The moment of joyous panic in which you buy half a kilogram of marinated artichokes.
Even with its colours, flavours, and heat headaches, the Cours Saleya markets in Nice's vieille ville doesn't get nearly enough credit, nor the attention, that it deserves. For most, it's an accidental discovery - a wrong turn somewhere while looking for Parc du Château or that famous Negresco or that ridiculous gelato dealer boasting over 150 options (faced with which, your brain goes into overdrive and you end up ordering chocolate...).
I, on the other hand, have a fascination with market temperaments in every city. For all its romances, the majority of Paris' marche aux fleurs on Île de la Cité is haughtily quiet and underwhelming, save a few gloriously overflowing and otherworldy stalls. And, having now exhausted Morocco's medinas of note, with their constant sell sell sell, beautiful silks, orange juice and animal heads, I seem to have lost the desire to shop altogether. Cours Saleya is somewhere in between. There is something homemade and makeshift about the set-up (granted, once the stalls shut down at lunchtime, restaurants are quick to fill in the gaps with outdoor lounging tables), and the produce. All my systematic price comparisons and cost per kilo calculations are long lost somewhere up the street I don't remember - the vendors are far too friendly (and thus pressing) for me to loiter, weigh up decisions from afar, second guess, or walk away altogether.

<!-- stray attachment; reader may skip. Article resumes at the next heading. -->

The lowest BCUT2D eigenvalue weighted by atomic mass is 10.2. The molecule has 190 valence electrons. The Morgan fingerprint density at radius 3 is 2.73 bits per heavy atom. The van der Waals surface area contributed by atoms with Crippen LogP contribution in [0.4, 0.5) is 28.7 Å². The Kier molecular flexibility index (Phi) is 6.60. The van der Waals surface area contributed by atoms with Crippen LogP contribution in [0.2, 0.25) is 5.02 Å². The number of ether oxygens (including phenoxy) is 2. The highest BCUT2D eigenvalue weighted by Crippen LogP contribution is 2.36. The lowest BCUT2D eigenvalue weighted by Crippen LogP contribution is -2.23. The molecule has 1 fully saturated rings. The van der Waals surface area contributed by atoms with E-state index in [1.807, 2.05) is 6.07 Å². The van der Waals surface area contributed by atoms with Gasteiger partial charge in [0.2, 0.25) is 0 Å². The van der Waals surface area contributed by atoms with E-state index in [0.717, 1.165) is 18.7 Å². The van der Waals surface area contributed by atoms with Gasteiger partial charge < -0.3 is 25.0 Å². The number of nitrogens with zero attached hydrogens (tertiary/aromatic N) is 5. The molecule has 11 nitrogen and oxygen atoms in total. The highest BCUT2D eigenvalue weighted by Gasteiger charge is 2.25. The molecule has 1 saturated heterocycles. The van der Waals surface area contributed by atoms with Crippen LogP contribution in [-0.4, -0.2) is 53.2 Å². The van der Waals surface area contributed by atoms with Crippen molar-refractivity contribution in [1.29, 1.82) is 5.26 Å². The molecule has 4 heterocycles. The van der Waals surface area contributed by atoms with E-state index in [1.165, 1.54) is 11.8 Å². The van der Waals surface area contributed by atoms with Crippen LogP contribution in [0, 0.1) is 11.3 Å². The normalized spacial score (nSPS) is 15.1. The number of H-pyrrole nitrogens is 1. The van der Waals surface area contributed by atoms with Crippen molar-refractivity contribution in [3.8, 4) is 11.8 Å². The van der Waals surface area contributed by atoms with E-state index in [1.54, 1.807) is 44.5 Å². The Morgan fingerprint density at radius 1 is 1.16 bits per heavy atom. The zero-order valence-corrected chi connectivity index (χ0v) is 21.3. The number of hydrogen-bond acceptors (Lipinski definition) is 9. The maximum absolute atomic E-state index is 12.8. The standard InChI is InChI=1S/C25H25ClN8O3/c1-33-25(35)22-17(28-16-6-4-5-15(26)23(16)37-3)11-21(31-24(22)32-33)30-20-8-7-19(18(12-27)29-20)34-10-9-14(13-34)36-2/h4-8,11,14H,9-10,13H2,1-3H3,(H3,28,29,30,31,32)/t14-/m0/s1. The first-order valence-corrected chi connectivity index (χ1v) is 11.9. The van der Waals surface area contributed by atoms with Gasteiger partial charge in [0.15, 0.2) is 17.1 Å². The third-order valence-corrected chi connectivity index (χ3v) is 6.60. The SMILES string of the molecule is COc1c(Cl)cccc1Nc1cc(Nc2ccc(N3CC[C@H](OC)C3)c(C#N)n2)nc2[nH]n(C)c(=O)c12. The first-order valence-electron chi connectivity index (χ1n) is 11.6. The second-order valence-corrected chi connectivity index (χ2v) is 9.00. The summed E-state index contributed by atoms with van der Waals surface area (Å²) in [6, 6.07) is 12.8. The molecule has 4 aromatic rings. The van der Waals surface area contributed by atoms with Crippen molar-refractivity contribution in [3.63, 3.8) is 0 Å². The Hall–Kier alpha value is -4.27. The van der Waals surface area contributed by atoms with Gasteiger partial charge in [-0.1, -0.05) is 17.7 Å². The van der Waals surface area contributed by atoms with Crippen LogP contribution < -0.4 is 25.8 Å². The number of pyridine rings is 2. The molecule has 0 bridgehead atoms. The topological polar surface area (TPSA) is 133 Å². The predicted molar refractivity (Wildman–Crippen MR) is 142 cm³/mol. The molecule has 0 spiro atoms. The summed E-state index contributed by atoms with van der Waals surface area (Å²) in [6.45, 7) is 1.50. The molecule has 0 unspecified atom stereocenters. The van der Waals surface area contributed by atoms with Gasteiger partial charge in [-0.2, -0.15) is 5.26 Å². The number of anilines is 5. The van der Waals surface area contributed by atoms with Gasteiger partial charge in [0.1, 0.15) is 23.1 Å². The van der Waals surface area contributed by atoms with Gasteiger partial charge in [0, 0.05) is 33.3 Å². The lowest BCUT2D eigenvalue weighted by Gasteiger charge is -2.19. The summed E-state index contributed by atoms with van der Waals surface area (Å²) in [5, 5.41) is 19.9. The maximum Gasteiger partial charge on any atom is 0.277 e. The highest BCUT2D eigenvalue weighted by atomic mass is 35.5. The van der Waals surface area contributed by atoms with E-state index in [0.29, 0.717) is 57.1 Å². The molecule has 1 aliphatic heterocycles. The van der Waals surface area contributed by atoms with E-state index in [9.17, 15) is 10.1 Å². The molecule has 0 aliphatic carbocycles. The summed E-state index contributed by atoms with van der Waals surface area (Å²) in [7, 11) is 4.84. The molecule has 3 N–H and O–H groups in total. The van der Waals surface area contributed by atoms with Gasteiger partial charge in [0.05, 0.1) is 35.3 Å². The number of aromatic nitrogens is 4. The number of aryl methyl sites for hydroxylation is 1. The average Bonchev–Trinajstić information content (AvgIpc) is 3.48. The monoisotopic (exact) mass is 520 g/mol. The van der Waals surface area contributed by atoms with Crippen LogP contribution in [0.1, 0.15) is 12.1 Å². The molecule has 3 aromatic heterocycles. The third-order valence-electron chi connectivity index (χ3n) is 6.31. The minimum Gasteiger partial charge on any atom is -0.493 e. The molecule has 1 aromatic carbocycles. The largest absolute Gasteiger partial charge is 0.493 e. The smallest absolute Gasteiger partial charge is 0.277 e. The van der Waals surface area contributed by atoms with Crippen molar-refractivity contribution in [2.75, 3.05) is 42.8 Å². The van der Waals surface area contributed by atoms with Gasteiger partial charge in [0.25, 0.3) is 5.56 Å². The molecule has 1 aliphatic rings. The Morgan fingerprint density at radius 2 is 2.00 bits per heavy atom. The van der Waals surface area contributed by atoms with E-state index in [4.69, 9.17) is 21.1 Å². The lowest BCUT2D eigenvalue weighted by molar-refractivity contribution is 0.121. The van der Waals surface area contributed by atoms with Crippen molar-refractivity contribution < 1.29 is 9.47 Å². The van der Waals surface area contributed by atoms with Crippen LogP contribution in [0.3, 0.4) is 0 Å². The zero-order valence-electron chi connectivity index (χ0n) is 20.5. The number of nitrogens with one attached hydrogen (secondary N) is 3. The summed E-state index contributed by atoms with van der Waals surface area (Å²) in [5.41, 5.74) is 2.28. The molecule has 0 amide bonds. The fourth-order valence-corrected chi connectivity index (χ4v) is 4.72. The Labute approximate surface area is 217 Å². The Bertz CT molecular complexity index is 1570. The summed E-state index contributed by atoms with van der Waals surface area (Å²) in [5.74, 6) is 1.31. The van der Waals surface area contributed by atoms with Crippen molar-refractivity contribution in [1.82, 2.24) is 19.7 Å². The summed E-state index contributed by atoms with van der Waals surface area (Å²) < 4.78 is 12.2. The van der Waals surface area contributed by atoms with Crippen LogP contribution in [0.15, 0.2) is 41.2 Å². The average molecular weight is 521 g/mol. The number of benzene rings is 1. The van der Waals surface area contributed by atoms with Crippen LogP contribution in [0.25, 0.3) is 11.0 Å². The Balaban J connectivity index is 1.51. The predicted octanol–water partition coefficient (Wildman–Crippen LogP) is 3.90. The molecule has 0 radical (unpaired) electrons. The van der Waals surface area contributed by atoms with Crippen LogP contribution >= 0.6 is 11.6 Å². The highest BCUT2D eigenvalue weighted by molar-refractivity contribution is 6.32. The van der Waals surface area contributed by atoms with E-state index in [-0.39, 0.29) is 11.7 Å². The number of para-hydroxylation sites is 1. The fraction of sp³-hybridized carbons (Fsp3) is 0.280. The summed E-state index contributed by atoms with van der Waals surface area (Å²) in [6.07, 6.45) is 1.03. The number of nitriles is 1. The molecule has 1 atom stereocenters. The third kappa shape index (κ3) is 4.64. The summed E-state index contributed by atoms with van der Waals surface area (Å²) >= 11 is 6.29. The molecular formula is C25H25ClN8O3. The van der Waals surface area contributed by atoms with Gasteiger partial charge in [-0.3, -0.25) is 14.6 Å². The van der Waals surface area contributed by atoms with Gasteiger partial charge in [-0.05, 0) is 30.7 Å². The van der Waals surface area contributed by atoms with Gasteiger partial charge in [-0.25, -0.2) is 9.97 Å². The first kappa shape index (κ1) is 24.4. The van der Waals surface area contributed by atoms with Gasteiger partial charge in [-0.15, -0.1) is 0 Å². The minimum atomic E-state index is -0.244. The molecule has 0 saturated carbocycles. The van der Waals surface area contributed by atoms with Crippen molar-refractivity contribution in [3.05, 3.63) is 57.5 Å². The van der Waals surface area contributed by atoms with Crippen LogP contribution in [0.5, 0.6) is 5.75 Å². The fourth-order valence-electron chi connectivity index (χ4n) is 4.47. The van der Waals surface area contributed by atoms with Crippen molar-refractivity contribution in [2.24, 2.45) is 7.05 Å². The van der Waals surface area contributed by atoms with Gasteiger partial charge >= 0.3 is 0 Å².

As a result, I sound myself with half a kilo of marinated artichokes, and Alex with the same weight in charcuterie.
I guess we have to buy just as many berries to balance out the salt, right?
Round the corner, away from the noise, find a corner, plant your feast, chow it down, be thankful that you didn't choose body-con when rummaging for things to wear that morning.
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